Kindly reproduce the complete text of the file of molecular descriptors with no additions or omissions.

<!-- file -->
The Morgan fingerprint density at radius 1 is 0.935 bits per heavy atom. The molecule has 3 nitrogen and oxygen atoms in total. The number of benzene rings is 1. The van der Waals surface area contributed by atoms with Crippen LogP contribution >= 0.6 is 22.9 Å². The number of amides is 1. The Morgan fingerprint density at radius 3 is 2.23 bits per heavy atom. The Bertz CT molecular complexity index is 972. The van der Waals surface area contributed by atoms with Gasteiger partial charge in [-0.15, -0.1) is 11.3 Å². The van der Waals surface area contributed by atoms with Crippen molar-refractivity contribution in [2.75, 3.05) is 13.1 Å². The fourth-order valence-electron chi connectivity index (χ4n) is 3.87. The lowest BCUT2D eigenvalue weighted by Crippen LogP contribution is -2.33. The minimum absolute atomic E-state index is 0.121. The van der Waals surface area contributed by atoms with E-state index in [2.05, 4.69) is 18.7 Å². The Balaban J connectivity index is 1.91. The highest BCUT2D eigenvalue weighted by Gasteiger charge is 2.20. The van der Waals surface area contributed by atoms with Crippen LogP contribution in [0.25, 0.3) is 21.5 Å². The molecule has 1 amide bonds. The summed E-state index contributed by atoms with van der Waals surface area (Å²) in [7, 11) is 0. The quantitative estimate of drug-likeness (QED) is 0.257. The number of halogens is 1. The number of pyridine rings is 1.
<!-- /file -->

The Morgan fingerprint density at radius 1 is 0.935 bits per heavy atom. The molecule has 3 nitrogen and oxygen atoms in total. The number of benzene rings is 1. The van der Waals surface area contributed by atoms with Crippen LogP contribution >= 0.6 is 22.9 Å². The number of amides is 1. The Morgan fingerprint density at radius 3 is 2.23 bits per heavy atom. The Bertz CT molecular complexity index is 972. The van der Waals surface area contributed by atoms with Gasteiger partial charge in [-0.15, -0.1) is 11.3 Å². The van der Waals surface area contributed by atoms with Crippen molar-refractivity contribution in [2.75, 3.05) is 13.1 Å². The fourth-order valence-electron chi connectivity index (χ4n) is 3.87. The lowest BCUT2D eigenvalue weighted by Crippen LogP contribution is -2.33. The minimum absolute atomic E-state index is 0.121. The van der Waals surface area contributed by atoms with E-state index in [2.05, 4.69) is 18.7 Å². The Balaban J connectivity index is 1.91. The highest BCUT2D eigenvalue weighted by Gasteiger charge is 2.20. The van der Waals surface area contributed by atoms with Crippen LogP contribution in [0.25, 0.3) is 21.5 Å². The molecule has 1 amide bonds. The summed E-state index contributed by atoms with van der Waals surface area (Å²) in [7, 11) is 0. The quantitative estimate of drug-likeness (QED) is 0.257. The number of halogens is 1. The number of pyridine rings is 1.